Most decisions should probably be made with somewhere around 70% of the information you wish you had.
I love that line. As an entrepreneur, I'm always making decisions without certainty.
Making a decision and moving forward can be valuable. If you get stuck in a loop of trying to gather more and more information from which to make your decision, you'll lose momentum and, crucially, never have enough information.
Get comfortable with uncertainty by staying flexible after the decision is made. "Many decisions are reversible, two-way doors," he said. For those decisions that can be easily undone, use "a light-weight process." He wrote that you can tell if it's a lightweight decision by answering the question "So what if you're wrong?"
The goal is to get to a good enough decision as quickly as possible. Seventy percent is good enough as long as the decision is reversible or fixable.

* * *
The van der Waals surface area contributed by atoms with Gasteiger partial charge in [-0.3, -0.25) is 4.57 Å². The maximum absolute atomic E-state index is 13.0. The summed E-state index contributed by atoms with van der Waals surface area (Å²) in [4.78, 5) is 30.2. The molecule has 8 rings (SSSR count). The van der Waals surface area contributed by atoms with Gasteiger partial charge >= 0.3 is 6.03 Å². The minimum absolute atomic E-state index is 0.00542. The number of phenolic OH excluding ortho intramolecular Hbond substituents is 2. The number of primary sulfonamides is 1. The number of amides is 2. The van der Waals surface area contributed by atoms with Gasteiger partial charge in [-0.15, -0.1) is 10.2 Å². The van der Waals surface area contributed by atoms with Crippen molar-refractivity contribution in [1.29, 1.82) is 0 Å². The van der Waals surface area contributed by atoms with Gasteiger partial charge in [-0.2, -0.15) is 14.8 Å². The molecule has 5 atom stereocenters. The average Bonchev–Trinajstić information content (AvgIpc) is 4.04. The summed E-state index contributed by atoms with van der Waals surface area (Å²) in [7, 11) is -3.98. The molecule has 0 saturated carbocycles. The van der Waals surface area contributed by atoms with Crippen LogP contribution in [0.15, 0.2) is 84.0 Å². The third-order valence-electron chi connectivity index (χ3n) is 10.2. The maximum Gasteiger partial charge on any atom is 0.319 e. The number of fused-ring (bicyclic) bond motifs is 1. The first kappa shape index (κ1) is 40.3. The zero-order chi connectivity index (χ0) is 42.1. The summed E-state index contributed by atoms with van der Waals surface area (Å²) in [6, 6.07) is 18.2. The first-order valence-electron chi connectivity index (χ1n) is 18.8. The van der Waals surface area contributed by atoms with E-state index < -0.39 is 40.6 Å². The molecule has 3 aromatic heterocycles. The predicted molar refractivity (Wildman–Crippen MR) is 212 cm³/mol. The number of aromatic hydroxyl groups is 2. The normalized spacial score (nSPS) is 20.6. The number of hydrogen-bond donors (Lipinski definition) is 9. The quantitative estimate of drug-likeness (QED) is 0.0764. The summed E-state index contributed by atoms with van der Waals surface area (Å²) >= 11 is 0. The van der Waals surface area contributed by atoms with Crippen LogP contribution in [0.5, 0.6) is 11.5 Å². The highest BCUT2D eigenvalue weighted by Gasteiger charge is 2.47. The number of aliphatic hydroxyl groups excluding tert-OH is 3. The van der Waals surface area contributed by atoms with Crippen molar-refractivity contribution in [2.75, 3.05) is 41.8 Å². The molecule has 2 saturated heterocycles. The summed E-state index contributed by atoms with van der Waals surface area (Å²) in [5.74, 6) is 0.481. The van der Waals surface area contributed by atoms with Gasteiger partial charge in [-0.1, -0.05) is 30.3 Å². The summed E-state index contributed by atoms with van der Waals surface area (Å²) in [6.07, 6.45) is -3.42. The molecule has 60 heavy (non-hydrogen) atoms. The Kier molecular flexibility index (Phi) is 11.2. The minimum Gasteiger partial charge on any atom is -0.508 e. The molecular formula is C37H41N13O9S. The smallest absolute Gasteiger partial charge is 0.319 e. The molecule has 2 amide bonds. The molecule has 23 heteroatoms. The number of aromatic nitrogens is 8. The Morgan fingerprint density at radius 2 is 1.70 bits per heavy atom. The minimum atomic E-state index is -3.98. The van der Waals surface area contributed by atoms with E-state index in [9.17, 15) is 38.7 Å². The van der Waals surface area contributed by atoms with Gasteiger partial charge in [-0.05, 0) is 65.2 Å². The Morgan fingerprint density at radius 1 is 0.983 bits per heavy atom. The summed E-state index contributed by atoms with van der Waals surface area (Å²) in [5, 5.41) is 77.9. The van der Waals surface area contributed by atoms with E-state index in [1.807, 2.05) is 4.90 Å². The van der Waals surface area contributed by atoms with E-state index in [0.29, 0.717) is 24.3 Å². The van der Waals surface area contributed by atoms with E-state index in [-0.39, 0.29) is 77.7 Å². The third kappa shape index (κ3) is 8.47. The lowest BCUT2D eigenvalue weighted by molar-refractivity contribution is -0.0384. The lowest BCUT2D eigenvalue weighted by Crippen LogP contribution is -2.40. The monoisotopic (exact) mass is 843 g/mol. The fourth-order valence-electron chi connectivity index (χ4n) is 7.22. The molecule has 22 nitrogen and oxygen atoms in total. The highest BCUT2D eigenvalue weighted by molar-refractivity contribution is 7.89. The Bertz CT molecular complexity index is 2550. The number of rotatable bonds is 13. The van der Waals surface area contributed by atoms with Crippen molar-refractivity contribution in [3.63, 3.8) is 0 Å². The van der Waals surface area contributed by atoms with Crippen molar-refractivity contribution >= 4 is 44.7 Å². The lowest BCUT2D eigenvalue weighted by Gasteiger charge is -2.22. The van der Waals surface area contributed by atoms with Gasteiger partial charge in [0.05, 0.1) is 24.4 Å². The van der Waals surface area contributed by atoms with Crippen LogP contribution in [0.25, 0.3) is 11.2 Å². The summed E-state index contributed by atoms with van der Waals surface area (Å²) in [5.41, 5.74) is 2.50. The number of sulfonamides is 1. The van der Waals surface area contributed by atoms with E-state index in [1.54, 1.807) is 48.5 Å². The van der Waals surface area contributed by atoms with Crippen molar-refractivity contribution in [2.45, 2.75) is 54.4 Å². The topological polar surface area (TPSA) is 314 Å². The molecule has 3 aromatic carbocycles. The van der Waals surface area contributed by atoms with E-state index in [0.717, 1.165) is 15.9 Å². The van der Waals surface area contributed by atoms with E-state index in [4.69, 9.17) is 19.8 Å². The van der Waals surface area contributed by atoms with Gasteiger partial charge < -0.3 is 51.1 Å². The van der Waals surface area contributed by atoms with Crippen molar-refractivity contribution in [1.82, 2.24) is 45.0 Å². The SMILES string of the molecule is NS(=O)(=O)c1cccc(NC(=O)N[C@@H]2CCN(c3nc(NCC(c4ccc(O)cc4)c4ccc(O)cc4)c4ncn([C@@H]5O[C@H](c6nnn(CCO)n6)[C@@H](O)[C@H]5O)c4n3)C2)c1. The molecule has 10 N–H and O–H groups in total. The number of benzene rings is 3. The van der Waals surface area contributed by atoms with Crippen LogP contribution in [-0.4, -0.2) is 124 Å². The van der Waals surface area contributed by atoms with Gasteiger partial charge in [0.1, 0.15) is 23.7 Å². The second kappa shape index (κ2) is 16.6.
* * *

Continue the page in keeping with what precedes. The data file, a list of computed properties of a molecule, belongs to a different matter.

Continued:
Making a decision, evaluating it, then reversing course if necessary can be a faster process than endless information gathering before the first decision. We get even the most researched questions wrong often enough that we can't expect to research our way to certainty.
Bezos's suggestion is similar to lean methodology. Lean advises a continuous process of build, measure, learn, repeat. This is the same idea except the loop is decide, measure, learn, repeat.
Get to "good enough" quickly. Then confirm if your decision is correct. If it is, continue. If not, try an alternate path.
We too often get stuck in the sunk cost of a wrong decision. We want to be right or we get too attached to our opinion.
Bezos's line about decision-making is a reminder to be humble. We're human and, more often than not, wrong. That's fine. We just need to find that out as soon as possible and make it easy to change course.
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